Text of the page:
The state’s Public Utility Commission last week lowered the maximum allowable wholesale price for electricity by almost half, from $9,000 per megawatt hour to $5,000.The move came after prices soared to the maximum during last February’s deadly freeze, causing financial havoc along with the widespread power outages. A number of electric providers declared bankruptcy after being faced with enormous bills, including Brazos Electric Power Cooperative and Griddy Energy.
As the Austin American-Statesman reported, the state’s largely deregulated electricity market provides financial incentives to prompt power generators to deliver more electricity to the grid during peak demand. But those incentives came with steep prices, and some Griddy customers received electric bills of nearly $10,000. Those bills were ultimately forgiven under an agreement negotiated by the attorney general’s office.
Peter Lake, chairman of the PUC, said lowering the price ceiling will “make sure the people of Texas are not exposed to those extraordinary high prices” again, the Statesman reported.
However, the CEO of the state’s largest power generator worries the state has not done enough to insulate itself against another deadly freeze. Curt Morgan of Vistra Corp. said that while his company has spent $50 million this year weatherizing more than a dozen plants, the state still hasn’t ensured a reliable supply of natural gas. The Texas Railroad Commission, which regulates the natural gas industry, is still working to finalize rules that would set weatherization mandates. However, those rules would not go into effect until early 2023, the Texas Tribune reported.Morgan told legislators that Vistra’s plants couldn’t get enough natural gas to run anywhere near full capacity during the freeze.
“Why couldn’t we get it?” Morgan said. “Because the gas system was not weatherized. And so we had natural gas producers that weren’t producing.”
State to get $35 billion in infrastructure funds
In the next five years Texas will get more than $35 billion in federal funding for roads, public transportation and water system improvements, The Dallas Morning News reported. The funding is part of the massive infrastructure bill Congress passed in November to provide $548 billion in new investments across the country over five years.
The state’s road system got a “D+” in a 2021 report card from the American Society of Civil Engineers.
“Current funding levels and resources from the state’s gas tax are inadequate to keep up with Texas’ projected growth, leaving a $15 billion annual gap through 2040,” the engineering report said.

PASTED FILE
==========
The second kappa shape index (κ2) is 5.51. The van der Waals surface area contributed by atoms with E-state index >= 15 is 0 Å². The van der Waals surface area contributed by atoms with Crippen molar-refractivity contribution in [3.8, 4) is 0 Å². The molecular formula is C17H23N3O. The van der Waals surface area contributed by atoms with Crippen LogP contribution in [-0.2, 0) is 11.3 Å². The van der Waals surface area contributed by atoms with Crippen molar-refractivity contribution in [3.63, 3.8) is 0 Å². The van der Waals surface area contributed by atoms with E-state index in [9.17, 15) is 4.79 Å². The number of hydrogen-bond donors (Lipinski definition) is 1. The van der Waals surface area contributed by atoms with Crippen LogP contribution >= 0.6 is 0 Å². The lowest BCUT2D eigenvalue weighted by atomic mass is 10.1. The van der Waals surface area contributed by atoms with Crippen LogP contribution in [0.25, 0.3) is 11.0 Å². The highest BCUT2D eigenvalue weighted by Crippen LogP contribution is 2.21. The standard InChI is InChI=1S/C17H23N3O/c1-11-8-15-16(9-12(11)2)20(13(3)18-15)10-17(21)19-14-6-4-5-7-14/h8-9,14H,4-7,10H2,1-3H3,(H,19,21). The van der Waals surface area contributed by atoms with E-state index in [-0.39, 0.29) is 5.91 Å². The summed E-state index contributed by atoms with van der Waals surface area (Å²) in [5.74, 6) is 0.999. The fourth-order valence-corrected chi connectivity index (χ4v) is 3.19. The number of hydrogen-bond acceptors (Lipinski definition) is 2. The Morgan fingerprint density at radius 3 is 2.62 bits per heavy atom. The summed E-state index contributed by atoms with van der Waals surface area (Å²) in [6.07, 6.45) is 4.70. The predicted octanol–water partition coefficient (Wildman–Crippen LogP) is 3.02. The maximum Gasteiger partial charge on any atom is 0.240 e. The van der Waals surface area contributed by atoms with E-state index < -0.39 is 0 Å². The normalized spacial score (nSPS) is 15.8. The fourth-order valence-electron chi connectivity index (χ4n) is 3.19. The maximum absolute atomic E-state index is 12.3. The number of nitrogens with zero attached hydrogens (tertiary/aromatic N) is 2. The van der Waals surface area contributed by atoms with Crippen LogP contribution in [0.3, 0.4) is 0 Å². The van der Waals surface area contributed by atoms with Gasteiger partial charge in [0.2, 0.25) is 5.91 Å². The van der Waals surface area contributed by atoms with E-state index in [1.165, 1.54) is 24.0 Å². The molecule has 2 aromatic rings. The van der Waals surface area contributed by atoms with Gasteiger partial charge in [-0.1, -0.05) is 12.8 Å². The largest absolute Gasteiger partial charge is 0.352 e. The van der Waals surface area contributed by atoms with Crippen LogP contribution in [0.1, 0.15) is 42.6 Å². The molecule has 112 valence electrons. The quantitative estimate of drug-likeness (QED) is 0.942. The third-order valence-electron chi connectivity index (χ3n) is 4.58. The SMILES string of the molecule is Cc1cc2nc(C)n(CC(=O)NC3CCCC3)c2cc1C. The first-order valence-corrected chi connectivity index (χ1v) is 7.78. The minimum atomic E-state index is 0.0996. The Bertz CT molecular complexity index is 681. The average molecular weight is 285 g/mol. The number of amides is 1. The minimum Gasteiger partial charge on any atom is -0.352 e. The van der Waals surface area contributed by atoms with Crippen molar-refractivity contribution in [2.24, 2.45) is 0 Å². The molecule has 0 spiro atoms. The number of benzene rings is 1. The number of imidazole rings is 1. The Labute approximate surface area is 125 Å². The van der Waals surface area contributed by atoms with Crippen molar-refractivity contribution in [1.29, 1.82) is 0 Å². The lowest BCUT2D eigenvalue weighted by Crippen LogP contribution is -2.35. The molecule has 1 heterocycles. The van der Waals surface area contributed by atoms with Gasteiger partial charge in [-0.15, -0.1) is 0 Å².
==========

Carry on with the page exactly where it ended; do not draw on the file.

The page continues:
The federal funding also includes $1.2 billion for Texas airports, $537 million to replace and repair bridges and at least $100 million for broadband expansion, according to The Morning News.
Webinars explain tuition fund
The Texas Tuition Promise Fund is offering a series of webinars to provide an overview of the state’s prepaid college tuition plan. In addition, the webinars will explain scholarship opportunities that are available.
“Upcoming webinars provide an overview of the Texas Tuition Promise Fund and information on different tuition unit types, tuition redemption values and payment options,” according to a press release. “The webinars also offer information about matching scholarships and tuition unit grants available through the Texas Match the Promise Foundation.”
Anyone interested can sign up for a webinar at www.texastuitionpromisefund.com/events/.
Judge blocks social media censorship law
A federal judge in Austin last week blocked the state’s social media censorship law before it took effect, the Houston Chronicle reported. House Bill 20, signed by Gov. Greg Abbott on Sept. 9, prohibited social media sites like Facebook and Twitter from censoring users “based on their political viewpoints.” U.S. District Judge Robert Pit
U.S. District Judge Robert Pitman wrote in his ruling that the bill violates the sites’ First Amendment right to moderate content disseminated on their platforms. Abbott had pushed for the bill, saying in a Twitter video, “Freedom of speech is under attack in Texas. There is a dangerous movement by some social media companies to silence conservative ideas and values.”
The state is expected to appeal Pitman’s ruling.
Gary Borders is a veteran award-winning Texas journalist. He published a number of community newspapers in Texas during a 30-year span, including in Longview, Fort Stockton, Nacogdoches and Cedar Park. Email: firstname.lastname@example.org.